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Could a black hole (hypothetically) fall into a (hypothetical) wormhole, and what weirdness would happen if it did?
Black holes are already bizarre enough. In the dark vacuum of space that is anything but boring, they pull stunts like colliding into one another or ripping apart entire stars in a feeding frenzy, but what if things suddenly got a whole lot stranger and a wormhole swallowed a black hole?
No, this isn’t part of the script for a revival of Farscape. Gravitational waves emitted by black holes that have ended up on the other side of a wormhole (and possibly in another part of the universe) could prove that wormholes exist — if they actually exist. It’s not too far out, since gravitational waves have previously given away black hole collisions and neutron stars smashing into each other. The way the gravitational wave emission of a black hole changes as the black hole traverses a theoretical wormhole could end up being proof of a phenomenon that, at least for now, only happens in science fiction.
When two black holes are caught in a death spiral, the closer and faster they orbit each other, the higher the frequency of the gravitational waves coming out of them, which means the pitch of these waves keeps increasing until it becomes a “chirp.”
“For binary systems of black holes (or neutron stars), the gravitational waves take away energy, so the system falls together,” William Gabella, who co-authored a study soon to be published in General Relativity and Quantum Cosmology, told SYFY WIRE. “As they fall together, they orbit around each other faster, and faster, giving the chirp to the gravitational wave signal. It is hard to imagine any natural systems doing the opposite—starting close together in a tight, fast orbit and spiraling out and then falling back in. That is what we would see in some black hole-wormhole orbits.”
These “chirps” are what gravitational wave observatories like LIGO (Laser Interferometer Gravitational-Wave Observatory) search for when they are on the lookout for merging black holes. LIGO was the first observatory from which scientists ever observed evidence of gravitational waves. Now imagine the antithesis of a chirp. Instead of getting closer and closer, the objects would be orbiting each other further and further away, meaning pitch would decrease in an “anti-chirp.” The black hole would keep showing up in the universe over and over again, losing more energy each time until it finally ended up stuck in the throat of the wormhole.
“In one part of the universe, you would see a normal-ish gravitational wave signal from the black hole spiraling inwards (as though around another black hole), but then it would stop before the usual peak, disappear for a while as it moves into another part of the universe, and then reappear where it first surfaced,” Gabella said.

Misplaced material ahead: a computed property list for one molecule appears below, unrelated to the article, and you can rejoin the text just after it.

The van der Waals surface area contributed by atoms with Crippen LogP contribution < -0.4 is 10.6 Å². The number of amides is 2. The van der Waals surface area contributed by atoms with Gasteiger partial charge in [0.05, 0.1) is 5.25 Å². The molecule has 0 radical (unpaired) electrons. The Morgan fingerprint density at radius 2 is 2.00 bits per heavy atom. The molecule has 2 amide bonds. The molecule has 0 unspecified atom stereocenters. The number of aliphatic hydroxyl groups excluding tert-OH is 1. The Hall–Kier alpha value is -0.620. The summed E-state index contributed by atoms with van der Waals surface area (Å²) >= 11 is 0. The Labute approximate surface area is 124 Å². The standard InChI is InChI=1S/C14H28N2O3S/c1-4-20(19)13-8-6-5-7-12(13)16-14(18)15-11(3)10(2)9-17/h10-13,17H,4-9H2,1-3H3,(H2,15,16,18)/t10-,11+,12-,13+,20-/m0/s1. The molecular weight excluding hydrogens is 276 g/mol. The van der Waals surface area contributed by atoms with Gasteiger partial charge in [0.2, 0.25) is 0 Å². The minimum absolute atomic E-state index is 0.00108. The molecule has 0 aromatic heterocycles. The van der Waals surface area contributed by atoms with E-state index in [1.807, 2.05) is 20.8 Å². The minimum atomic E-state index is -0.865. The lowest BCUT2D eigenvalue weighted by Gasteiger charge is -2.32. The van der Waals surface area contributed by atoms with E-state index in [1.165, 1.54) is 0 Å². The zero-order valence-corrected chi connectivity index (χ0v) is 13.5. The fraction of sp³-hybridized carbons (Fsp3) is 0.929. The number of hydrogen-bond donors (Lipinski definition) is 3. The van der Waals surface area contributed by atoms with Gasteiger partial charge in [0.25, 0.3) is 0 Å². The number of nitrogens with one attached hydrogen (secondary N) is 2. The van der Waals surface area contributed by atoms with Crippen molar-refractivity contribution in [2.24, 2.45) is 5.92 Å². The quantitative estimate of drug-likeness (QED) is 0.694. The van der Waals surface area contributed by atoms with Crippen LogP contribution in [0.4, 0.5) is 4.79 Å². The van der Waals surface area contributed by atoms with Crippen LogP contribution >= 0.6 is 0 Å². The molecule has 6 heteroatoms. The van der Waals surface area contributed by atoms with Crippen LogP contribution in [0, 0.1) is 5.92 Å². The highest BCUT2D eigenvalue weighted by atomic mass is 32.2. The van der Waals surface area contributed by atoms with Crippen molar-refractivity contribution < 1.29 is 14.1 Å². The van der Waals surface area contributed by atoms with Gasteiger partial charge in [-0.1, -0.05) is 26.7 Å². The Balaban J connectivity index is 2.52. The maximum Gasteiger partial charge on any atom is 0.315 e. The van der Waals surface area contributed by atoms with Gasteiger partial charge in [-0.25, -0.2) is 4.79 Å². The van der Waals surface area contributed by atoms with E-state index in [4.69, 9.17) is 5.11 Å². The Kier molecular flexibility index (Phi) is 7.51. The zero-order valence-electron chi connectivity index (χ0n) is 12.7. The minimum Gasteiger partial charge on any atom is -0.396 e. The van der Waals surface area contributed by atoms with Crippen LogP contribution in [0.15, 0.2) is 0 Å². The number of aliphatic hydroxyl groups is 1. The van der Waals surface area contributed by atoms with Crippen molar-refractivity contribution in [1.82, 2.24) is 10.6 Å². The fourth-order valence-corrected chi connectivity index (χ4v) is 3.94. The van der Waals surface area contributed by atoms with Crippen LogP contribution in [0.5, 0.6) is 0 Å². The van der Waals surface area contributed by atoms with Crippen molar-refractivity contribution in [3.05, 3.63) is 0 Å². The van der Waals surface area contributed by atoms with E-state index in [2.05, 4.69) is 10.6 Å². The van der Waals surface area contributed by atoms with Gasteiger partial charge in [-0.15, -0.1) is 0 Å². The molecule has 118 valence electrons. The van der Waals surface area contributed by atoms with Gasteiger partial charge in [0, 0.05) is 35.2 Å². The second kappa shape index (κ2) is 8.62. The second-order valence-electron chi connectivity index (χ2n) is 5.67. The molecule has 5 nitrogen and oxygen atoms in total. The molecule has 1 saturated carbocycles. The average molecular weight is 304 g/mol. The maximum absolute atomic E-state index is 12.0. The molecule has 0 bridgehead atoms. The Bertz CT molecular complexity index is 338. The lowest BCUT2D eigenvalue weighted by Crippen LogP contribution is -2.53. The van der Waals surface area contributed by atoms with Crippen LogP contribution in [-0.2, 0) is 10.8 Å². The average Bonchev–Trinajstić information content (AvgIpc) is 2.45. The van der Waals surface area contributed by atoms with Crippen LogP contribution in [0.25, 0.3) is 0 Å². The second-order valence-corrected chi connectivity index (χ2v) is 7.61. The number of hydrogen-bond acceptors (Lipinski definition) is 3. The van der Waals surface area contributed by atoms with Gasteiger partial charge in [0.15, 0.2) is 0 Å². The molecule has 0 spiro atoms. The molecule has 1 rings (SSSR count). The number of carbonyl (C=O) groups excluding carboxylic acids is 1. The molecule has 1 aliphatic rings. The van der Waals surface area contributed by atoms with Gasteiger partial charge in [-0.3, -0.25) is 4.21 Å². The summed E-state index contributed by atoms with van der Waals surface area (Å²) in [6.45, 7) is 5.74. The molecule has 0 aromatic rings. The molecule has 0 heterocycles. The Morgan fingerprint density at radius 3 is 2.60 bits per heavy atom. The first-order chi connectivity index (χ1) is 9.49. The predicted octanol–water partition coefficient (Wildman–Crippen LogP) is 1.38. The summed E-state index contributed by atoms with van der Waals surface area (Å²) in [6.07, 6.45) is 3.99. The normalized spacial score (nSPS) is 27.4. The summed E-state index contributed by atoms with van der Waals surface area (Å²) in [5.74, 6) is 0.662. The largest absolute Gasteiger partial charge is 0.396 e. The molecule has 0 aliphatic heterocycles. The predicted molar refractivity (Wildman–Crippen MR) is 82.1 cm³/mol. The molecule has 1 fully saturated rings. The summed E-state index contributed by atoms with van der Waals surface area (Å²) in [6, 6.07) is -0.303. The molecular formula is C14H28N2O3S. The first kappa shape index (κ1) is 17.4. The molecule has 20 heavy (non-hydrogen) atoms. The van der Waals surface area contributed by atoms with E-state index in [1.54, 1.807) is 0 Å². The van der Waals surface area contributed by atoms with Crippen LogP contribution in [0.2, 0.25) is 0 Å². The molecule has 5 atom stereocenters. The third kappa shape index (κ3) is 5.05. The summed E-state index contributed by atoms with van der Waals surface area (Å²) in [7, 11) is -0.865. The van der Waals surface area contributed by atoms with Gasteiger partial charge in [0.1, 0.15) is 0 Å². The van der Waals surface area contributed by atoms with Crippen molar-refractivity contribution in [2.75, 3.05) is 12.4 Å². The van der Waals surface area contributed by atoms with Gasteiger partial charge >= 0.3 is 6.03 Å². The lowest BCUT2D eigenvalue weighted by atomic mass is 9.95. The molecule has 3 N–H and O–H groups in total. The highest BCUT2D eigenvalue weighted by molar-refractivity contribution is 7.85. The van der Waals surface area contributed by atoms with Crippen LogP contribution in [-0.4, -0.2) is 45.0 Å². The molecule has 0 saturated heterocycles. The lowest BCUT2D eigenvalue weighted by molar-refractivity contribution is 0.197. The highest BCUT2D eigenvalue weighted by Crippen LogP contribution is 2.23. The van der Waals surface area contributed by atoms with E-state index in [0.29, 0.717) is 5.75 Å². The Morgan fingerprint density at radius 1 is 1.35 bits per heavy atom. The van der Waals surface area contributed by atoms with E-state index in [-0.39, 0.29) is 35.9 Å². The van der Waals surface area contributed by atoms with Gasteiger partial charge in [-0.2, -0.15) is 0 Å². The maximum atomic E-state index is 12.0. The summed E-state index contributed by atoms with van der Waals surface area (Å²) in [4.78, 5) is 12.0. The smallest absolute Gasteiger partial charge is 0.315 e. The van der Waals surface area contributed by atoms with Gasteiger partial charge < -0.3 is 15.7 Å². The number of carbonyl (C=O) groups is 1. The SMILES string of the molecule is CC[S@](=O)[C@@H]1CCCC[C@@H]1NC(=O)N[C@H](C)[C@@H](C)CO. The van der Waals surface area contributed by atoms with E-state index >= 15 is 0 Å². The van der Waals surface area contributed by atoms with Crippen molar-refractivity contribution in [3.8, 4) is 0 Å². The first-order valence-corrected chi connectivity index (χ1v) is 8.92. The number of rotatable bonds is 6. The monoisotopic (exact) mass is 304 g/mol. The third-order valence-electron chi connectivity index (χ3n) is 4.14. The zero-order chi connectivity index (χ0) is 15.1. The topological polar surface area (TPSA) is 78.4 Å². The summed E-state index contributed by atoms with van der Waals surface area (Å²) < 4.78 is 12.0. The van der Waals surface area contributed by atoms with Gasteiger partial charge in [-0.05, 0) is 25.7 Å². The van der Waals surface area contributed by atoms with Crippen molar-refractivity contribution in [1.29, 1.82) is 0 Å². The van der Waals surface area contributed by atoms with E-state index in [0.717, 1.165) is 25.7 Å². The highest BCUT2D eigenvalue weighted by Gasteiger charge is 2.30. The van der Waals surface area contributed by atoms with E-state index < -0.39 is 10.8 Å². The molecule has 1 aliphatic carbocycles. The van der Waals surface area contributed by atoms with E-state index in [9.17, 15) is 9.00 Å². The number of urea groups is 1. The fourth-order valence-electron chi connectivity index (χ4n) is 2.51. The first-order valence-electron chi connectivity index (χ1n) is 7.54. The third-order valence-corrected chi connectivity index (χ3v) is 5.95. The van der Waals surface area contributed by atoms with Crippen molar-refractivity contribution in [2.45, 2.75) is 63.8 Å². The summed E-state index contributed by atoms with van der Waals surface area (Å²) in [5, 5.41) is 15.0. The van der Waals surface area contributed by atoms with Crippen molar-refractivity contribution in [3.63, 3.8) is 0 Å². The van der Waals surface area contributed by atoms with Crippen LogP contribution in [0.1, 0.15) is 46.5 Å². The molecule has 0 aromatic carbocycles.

So how would the black hole even stay there? Wormholes (again, if they exist) are exotic objects. Exotic objects are made of exotic matter. Now, this is where it starts getting sci-fi. Gabella and his team believe that one possibility that could explain a black hole getting stuck in a wormhole’s throat is that the exotic matter of the wormhole would have to behave like negative mass in order for its throat to stay open. Negative mass is purely theoretical. If its existence could be proven, an object with negative mass would accelerate in the opposite direction of the force applied to it, as opposed to baryonic matter, which is matter as we know it. No exotic matter comes from black holes.
“Weirdly, black holes warp spacetime as though they had mass, but at the point, they are black holes, and no longer have matter as we know it,” explained Gabella. “We describe a general black hole by mass, spin, and charge. We do not expect an actual black hole to hold much charge for long until it attracts the opposite charge and neutralizes itself, so most black holes are described by only mass and spin. We just say it warps spacetime like it has some mass (and spin). It likely does not contain matter as we understand it.”
It still gets more alien. Spacetime in the wormhole could warp the black hole’s event horizon, making it emit warped gravitational waves. Then there is the idea of the wormhole spinning as the black hole passes through. Twisted spacetime would drag the black hole around, and as it gave off gravitational waves, it would also lose energy, producing outlandish waves. But could we detect them if they were there? Gabella thinks so.
“Existing gravitational wave detectors like LIGO could possibly detect signals consistent with black hole-wormhole orbits,” he said. “In fact, the data they have already stored could be hiding these bizarre waveforms.”